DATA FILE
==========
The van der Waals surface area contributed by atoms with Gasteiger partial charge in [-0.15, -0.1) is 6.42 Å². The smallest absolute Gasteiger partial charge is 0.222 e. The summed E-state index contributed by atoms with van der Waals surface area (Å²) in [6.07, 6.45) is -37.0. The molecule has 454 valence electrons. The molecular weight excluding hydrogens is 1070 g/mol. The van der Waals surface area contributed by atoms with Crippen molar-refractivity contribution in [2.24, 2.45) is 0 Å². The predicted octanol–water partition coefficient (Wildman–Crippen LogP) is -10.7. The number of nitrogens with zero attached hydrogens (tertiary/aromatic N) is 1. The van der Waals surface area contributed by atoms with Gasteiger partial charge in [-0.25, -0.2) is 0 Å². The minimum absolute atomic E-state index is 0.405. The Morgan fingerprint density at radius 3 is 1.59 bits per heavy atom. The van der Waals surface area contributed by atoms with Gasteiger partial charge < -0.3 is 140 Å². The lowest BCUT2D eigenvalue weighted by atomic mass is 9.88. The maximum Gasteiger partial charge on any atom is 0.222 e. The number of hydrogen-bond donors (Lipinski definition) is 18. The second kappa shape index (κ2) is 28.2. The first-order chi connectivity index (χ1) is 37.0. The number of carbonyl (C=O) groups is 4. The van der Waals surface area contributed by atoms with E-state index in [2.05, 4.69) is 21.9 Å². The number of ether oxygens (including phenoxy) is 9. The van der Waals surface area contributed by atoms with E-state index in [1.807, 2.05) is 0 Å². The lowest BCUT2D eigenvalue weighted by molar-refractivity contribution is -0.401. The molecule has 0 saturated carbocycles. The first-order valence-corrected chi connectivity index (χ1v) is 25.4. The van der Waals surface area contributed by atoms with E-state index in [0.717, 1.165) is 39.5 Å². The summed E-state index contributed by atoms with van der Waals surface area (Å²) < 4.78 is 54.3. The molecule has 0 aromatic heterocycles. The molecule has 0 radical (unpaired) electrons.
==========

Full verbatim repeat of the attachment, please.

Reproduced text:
The van der Waals surface area contributed by atoms with Gasteiger partial charge in [-0.15, -0.1) is 6.42 Å². The smallest absolute Gasteiger partial charge is 0.222 e. The summed E-state index contributed by atoms with van der Waals surface area (Å²) in [6.07, 6.45) is -37.0. The molecule has 454 valence electrons. The molecular weight excluding hydrogens is 1070 g/mol. The van der Waals surface area contributed by atoms with Crippen molar-refractivity contribution in [2.24, 2.45) is 0 Å². The predicted octanol–water partition coefficient (Wildman–Crippen LogP) is -10.7. The number of nitrogens with zero attached hydrogens (tertiary/aromatic N) is 1. The van der Waals surface area contributed by atoms with Gasteiger partial charge in [-0.25, -0.2) is 0 Å². The minimum absolute atomic E-state index is 0.405. The Morgan fingerprint density at radius 3 is 1.59 bits per heavy atom. The van der Waals surface area contributed by atoms with Gasteiger partial charge < -0.3 is 140 Å². The lowest BCUT2D eigenvalue weighted by atomic mass is 9.88. The maximum Gasteiger partial charge on any atom is 0.222 e. The number of hydrogen-bond donors (Lipinski definition) is 18. The second kappa shape index (κ2) is 28.2. The first-order chi connectivity index (χ1) is 37.0. The number of carbonyl (C=O) groups is 4. The van der Waals surface area contributed by atoms with E-state index in [2.05, 4.69) is 21.9 Å². The number of ether oxygens (including phenoxy) is 9. The van der Waals surface area contributed by atoms with E-state index in [1.807, 2.05) is 0 Å². The lowest BCUT2D eigenvalue weighted by molar-refractivity contribution is -0.401. The molecule has 0 saturated carbocycles. The first-order valence-corrected chi connectivity index (χ1v) is 25.4. The van der Waals surface area contributed by atoms with E-state index in [0.717, 1.165) is 39.5 Å². The summed E-state index contributed by atoms with van der Waals surface area (Å²) < 4.78 is 54.3. The molecule has 0 aromatic heterocycles. The molecule has 0 radical (unpaired) electrons.